Bären – for tapas style of traditional German food! There are no descriptions of what the dishes are so just trust the waiters’ recommendations for this! And a pint of German beer to help it all go down of course.
Schwaben bräu – a outdoor bar. The bar itself is in a little hut and then everyone sits outside around it. It sounds simple but is very popular!
Babel – this is a hipster café where for €12.80, you get an all you can eat buffet brunch (drinks are extra). It’s worth going back a couple of times as new dishes appear just when you think you’ve tried everything. And to keep yourself entertained, there are various board games and books lying around.
The festival is held in a huge fairground with rides, stalls and the beer tents all in one place. The tents are named after the different beers that are served and hold thousands of people inside them!
Wasen is easily reached by train and entry to the grounds are free.There are 2 times of the day to visit if you’re planning to go to the beer tents – the morning session which finishes late afternoon and the second session which starts from 5.30pm until closing time (11pm).
In order to get into a beer tent, you will need a wristband. We hadn’t bought wristbands prior to going but luckily our German friends managed to buy them from some people in the crowd. We paid €15 each for a Klauss & Klauss tent wristband . This is just for your entry! Once inside, 1 mass of beer is €10.80 and you can also buy food too. Forget your cards as cash is king here.and exact change if possible is better! We didn’t eat in the tent but had lined our stomachs before and ate after too..in this case, eating is definitely not cheating as the beer will destroy you otherwise! Also I’m not a beer drinker but this tastes really good. And if you’re still not convinced, you can order the beer that comes mixed with lemonade which goes down too well!
The tents are filled with tables which will all have been prebooked. This is worth it for big groups/not wanting the stress of not knowing where to sit. But if you don’t secure this beforehand, quickly try sweet talking people who have space on their tables and you may be in luck!
The other important thing to sort out in advance is your costume! It’s great to wear the traditional Bavarian clothing – dirndls for women and lederhosen for men but some women wore these too. We were lucky to borrow dirndls from Laura as I’ve heard they can be very expensive. They are magical dresses with pockets so you don’t need a bag (or only a bumbag if you must) to cut down security check time and minimise the risk of losing/having your things stolen. And wear casual shoes as you’ll be on your feet all night! There’s a live band playing traditional German tunes mixed in with a DJ playing more well known tracks. Stay close to a German nearby so they can teach you the steps to some of their songs!
Stuttgart is a lovely city to visit and coinciding this with Wasen was even better! I hope to make it to Munich one year for Oktoberfest as I can imagine it would also be so much fun! If you’re planning to visit the 2019 festivals of either, I would advise starting to plan it…now! We were lucky to have locals guiding us through it, otherwise it would’ve been quite stressful at that short notice. Get your wristband the minute you know you’re going and consider booking a table too. Then you can start searching for the best deals for the traditional clothing.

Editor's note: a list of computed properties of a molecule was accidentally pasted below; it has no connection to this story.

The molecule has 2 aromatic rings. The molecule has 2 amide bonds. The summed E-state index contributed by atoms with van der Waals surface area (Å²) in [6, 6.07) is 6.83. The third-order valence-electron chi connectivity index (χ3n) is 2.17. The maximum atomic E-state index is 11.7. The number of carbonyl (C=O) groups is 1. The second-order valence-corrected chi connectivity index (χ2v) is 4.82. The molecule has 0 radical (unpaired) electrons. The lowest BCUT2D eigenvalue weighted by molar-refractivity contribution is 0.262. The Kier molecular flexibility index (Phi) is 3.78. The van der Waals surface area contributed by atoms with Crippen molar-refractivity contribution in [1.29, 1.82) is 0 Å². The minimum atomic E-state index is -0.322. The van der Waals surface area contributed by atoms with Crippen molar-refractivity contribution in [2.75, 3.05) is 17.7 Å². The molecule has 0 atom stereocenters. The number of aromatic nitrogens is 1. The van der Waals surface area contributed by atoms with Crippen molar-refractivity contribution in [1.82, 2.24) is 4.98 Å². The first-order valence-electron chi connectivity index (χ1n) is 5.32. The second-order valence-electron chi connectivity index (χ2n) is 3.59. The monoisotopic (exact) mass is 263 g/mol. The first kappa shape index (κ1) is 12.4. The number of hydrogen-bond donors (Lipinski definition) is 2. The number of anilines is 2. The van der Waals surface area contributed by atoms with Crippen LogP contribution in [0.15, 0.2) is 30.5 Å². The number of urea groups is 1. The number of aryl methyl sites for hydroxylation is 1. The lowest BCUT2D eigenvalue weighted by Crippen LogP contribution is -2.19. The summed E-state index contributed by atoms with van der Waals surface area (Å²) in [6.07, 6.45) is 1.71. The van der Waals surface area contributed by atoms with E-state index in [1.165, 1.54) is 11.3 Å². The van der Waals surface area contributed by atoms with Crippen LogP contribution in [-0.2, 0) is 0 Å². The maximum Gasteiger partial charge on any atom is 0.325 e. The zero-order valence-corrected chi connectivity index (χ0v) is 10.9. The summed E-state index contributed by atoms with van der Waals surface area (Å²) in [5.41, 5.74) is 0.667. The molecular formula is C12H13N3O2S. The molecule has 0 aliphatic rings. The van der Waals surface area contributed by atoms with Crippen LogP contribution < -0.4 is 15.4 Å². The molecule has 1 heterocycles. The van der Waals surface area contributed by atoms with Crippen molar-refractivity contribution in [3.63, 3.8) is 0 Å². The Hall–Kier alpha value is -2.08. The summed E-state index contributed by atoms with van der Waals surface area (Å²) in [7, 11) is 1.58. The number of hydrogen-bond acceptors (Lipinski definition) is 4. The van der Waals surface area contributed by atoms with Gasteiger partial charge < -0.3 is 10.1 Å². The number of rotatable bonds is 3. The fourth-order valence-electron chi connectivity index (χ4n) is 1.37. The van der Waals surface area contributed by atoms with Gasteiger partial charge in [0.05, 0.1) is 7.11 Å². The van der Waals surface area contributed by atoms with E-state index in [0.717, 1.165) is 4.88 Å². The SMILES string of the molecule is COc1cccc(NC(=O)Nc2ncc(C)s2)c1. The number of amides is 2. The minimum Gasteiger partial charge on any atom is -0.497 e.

During the 3 weeks, there are also parades and various activities that occur so you can tailor which week to visit in. For Munich especially, I would look at getting accommodation and flights as early as you can. The weekdays are a bit quieter if you don’t want to experience too big a crowd, or if you’re the opposite, go on the closing Saturday for a big party. Either way, you’ll likely only need one day to experience everything. It’s best to check out the festival in the day then do the beer tents in the early evening so you end your night on a high and have the next morning to recover!
Is Oktoberfest/Wasen on your list? Or have you been before? Let me know below!
Milan is THE Italian fashion capital known for its beautiful, well dressed people and even more beautiful architecture. We coincidentally visited during September’s Fashion Week which was an amazing experience. Of course the shows and parties were private but there were models and celebs casually strolling around town being papped and it felt almost normal! Plus we ended up in the same club as Chris Brown but that’s a story for another day.
Milan is one of the cheapest Italian cities to fly to from London (with easyJet). From the airport, we took the airport bus express to the central station for €14 return. If you are planning day trips from Milan then it’s best to get train tickets from here in advance. There are 2 train companies and which you use depends on where you’re going so best to ask for advice there.